Fix Boring Schools, Not Kids Who Are Bored

When I came across The Best About Me Page You’ll Ever See on my Twitterfeed I expected to see some funky ideas I could use for my own rather dull “About Me” page. Especially since the “About Me” page belongs to Aaron Iba, the now former CEO of AppJet, the company who created EtherPad which I recently mentioned in 8 Free and Easy Ways to Begin Educating Innovatively. Followers of my blog, Twitter, and Facebook know Etherpad was just acquired by Google for a reported $10 million. Instead of that funky cool idea, I saw a picture of Iba as a child and a link to a clinical psychology report from a 7-year old Aaron that was very similar to my own clinical psychology report my mother shared when I first entered school.

Both reports are trying to diagnose and fix kids who score well academically but were brought in for diagnosis because they don't succeed in school because they are "bored," "hyperactive," and "don't focus or pay attention."

From the report: Aaron's playful attitude toward all school learning will make academic progress very difficult.

It breaks my heart to think about how many bored students are out there whose schools are trying to fix the playfulness, energy, passion, out of them, so they will do school well. Here are highlights from the clinical report for the brilliant, innovative, multimillionaire, Aaron Iba who was referred to a clinical psychologists office to “shed light on the underlying causes of his overly active and impulsive behavior which has begun to present a serious management problem in school.” In his evaluation the clinical psychologist reports:

Regarding school he complains that he feels ‘bored’ he ‘hardly enjoys anything much except lunch.’ He talked freely and showed exceptionally advanced expressive language skills. Often he was quite dramatic in describing his excitement when playing his many Nintendo computer games. Throughout testing he made constant reference to them, as if nothing else in his life mattered or could capture his attention.”

The report also notes that he performs poorly on certain parts of the test because of the inability to focus on a task he did not much care about and suggests that his inability to focus on tasks he does not care about mirrors his “difficulties in settling down in class.” It also indicates that he is oblivious to the reality demands made in a school setting.”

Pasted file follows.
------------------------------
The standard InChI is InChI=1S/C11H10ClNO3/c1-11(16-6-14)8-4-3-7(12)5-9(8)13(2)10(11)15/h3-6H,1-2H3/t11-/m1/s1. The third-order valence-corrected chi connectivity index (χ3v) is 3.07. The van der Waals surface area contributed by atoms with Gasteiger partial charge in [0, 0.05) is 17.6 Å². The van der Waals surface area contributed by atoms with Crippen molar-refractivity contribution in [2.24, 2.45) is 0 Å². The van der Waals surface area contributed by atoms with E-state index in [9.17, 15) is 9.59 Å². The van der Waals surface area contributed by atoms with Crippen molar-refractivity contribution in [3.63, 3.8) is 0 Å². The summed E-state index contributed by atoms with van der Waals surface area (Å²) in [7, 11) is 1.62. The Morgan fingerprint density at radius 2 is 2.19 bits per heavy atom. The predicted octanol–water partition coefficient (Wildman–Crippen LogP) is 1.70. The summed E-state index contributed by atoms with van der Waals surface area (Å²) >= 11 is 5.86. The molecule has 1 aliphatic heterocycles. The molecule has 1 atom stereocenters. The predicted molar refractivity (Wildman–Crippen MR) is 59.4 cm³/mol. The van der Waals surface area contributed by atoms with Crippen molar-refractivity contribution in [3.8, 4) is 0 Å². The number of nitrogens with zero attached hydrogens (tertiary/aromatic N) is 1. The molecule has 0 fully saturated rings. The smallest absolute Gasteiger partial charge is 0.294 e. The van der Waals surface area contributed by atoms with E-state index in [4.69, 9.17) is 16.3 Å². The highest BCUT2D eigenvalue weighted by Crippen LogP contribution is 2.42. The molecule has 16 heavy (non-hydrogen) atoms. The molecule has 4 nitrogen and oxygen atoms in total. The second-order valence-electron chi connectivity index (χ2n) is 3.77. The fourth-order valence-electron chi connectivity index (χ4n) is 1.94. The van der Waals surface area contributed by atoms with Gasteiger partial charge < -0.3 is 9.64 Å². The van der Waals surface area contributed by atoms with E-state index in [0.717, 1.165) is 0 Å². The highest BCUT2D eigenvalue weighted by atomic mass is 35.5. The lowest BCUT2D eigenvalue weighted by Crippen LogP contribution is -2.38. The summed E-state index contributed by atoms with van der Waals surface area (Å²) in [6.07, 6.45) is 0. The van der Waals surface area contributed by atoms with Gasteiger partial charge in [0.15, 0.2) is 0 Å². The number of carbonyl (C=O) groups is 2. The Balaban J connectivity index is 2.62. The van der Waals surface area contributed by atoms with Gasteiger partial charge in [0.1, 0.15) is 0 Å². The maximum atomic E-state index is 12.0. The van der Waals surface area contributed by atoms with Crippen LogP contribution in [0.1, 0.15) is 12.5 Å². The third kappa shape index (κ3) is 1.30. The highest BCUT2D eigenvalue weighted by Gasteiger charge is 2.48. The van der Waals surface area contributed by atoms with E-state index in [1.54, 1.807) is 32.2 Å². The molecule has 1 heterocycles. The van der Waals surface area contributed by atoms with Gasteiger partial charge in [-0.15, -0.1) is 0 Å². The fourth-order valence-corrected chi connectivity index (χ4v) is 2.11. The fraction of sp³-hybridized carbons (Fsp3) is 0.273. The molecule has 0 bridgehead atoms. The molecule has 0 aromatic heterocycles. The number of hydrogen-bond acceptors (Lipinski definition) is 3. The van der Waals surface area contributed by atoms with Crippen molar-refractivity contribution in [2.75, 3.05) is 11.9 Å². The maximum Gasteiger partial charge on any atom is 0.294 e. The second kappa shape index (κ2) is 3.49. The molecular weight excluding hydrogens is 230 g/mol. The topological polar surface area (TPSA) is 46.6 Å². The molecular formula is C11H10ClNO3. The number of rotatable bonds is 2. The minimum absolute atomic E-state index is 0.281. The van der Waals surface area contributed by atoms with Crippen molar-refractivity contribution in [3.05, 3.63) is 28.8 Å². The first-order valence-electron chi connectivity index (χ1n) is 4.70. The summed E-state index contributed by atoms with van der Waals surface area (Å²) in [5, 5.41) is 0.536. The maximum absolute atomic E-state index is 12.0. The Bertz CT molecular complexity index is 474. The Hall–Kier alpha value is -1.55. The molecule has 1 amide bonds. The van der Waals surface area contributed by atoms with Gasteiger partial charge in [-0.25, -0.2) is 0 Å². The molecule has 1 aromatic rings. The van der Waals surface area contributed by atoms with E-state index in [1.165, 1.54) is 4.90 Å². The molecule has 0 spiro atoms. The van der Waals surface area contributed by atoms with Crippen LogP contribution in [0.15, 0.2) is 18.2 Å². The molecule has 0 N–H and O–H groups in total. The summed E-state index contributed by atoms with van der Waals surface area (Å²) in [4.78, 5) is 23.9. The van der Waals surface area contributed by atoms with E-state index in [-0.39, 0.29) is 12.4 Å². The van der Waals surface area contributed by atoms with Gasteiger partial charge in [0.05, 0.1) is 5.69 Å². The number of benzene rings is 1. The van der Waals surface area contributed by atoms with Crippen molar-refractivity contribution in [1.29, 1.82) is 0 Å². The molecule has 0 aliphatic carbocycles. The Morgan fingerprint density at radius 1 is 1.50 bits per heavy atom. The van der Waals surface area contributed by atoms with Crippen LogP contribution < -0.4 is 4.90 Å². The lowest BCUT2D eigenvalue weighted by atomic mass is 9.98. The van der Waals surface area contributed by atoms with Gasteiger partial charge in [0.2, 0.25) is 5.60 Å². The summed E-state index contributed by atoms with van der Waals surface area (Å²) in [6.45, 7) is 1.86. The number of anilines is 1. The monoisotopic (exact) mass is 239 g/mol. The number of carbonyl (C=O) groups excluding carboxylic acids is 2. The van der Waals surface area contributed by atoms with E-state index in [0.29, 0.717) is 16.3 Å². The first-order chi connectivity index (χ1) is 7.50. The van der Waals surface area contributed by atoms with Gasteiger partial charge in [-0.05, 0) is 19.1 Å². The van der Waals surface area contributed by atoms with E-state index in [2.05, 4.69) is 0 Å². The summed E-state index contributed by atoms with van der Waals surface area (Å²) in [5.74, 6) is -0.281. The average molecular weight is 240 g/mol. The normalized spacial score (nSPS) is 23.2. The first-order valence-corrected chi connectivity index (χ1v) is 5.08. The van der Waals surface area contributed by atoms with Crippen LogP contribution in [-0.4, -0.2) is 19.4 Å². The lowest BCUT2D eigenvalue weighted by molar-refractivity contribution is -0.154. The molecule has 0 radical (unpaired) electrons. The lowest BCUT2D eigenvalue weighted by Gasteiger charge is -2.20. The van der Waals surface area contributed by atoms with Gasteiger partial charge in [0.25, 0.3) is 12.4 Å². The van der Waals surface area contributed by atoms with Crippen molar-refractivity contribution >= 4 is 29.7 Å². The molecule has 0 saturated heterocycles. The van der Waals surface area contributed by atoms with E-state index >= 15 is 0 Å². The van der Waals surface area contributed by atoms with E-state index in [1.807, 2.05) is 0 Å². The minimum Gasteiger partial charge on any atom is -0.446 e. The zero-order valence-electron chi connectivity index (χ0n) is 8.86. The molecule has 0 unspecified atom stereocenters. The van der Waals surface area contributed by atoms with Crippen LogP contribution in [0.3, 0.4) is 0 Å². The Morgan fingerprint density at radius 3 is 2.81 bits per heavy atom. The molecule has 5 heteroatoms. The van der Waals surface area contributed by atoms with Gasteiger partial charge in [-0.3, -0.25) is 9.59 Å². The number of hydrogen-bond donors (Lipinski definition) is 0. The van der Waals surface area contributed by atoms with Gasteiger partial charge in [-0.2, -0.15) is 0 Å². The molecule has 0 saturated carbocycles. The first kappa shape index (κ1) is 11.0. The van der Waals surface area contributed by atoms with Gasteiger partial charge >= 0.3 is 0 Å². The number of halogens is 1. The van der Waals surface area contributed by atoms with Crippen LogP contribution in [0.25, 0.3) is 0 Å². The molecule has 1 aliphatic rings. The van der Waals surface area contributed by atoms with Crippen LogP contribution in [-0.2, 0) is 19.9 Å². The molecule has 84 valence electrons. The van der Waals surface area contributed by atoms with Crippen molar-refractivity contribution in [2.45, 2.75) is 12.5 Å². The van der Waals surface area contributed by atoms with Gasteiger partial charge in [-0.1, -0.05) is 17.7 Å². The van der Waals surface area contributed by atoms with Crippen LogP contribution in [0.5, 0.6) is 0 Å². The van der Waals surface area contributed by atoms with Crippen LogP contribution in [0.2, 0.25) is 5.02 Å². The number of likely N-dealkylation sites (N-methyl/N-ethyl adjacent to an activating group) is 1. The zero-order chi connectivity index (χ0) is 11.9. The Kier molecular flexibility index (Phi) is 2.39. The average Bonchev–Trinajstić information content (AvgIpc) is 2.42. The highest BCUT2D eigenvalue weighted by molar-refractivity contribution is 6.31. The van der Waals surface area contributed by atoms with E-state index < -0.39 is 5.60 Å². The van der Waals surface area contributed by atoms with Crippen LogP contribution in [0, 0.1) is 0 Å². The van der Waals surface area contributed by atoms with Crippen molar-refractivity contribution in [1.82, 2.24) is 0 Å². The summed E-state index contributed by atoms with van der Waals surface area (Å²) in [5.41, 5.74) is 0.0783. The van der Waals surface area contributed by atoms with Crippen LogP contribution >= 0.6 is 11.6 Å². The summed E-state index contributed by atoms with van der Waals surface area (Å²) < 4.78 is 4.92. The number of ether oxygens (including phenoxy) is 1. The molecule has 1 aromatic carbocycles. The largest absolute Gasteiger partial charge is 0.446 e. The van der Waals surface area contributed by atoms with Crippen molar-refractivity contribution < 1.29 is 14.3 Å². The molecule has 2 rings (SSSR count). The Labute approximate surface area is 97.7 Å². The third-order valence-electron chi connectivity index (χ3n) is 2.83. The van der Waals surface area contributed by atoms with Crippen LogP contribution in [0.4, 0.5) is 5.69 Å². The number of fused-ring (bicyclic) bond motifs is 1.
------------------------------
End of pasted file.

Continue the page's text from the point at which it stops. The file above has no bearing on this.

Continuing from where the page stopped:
He is diagnosed with “being troubled by an attentional deficit disorder with hyperactivity.”

They find another problem to be that “he readily feels bored and can be expected to function best in a one-on-one situation in which the pace is geared to his needs. The final diagnosis is this:

Aaron and I had similar experiences. These experiences are what lead me to pursue a career that helps others educate innovatively. This is an excerpt from my mom describing my experience as a pre schooler.

Your nursery school called me in to speak to them because they thought you were slow or retarded. They said I should take you for a professional diagnosis because when observing you during classes they noticed you were not participating or doing your work, you were rarely paying attention, you often slept, and that you were not interacting with others the way you should. They were concerned on several levels. They said they thought perhaps you were mildly retarded, your hearing might be impaired, or you had ADD (though I don't think they called it that in those days).

I took you to our pediatrician who referred me to UCLA - Fernald Child Study Center where they talked to you and gave you tests for about 8 hours. 3 weeks later they called me up and asked me to come into the office for a consultation. I met with them and that's when the three doctors (child psychologists etc) told me that the tests all showed that you were not slow OR retarded only BORED. All the tests showed that you were performing well above grade level academically.

I took you and the report to the preschool. They advance placed you into Kindergarten based on UCLA'S REPORT and they wanted to advance you even further, but, I didn't feel that would benefit you socially so I said NO.

Aaron and I both had educational experiences where schools were trying to fix us because we were bored, not paying attention, disengaged etc. Not surprisingly, like Aaron I was also cured once you put a game in my hand, though at the time I enjoyed the pre-Nintendo games on systems like Atari and Intellivision as well as a variety of handheld games that captured my attention for hours. I’m not sure what Aaron endured to “fix” him. In my case they felt moving me to work with students who had a different date of manufacture might help. Fortunately in the 70s ADD/ADHD was not yet a widely available condition so I was not victim to the drug dependency doctors are now pushing to treat today's bored and disinterest kids. Unfortunately, like me Aaron likely spent the rest of his school days bored, sleeping, daydreaming and wondering why meaningless information was shoved down our throat. Like me I imagine Aaron was disappointed that not a single teacher cared about, asked, or helped students discover/uncover/explore passions or talents...and that our love of games and electronics was brushed aside as a nuisance, distraction...whose power was never tapped into and harnessed.

My frustration about this all is what lead me to my career and this blog. I hope to help other innovative educators and parents do what they can to ensure we stop trying to fix the student to fit in the setting of the school and start fixing the schools to engage our children. We need to help students find their passions using tools they choose, use, and know will help them grow their wings and soar to the heights which most of their teachers and parents were never allowed to reach.
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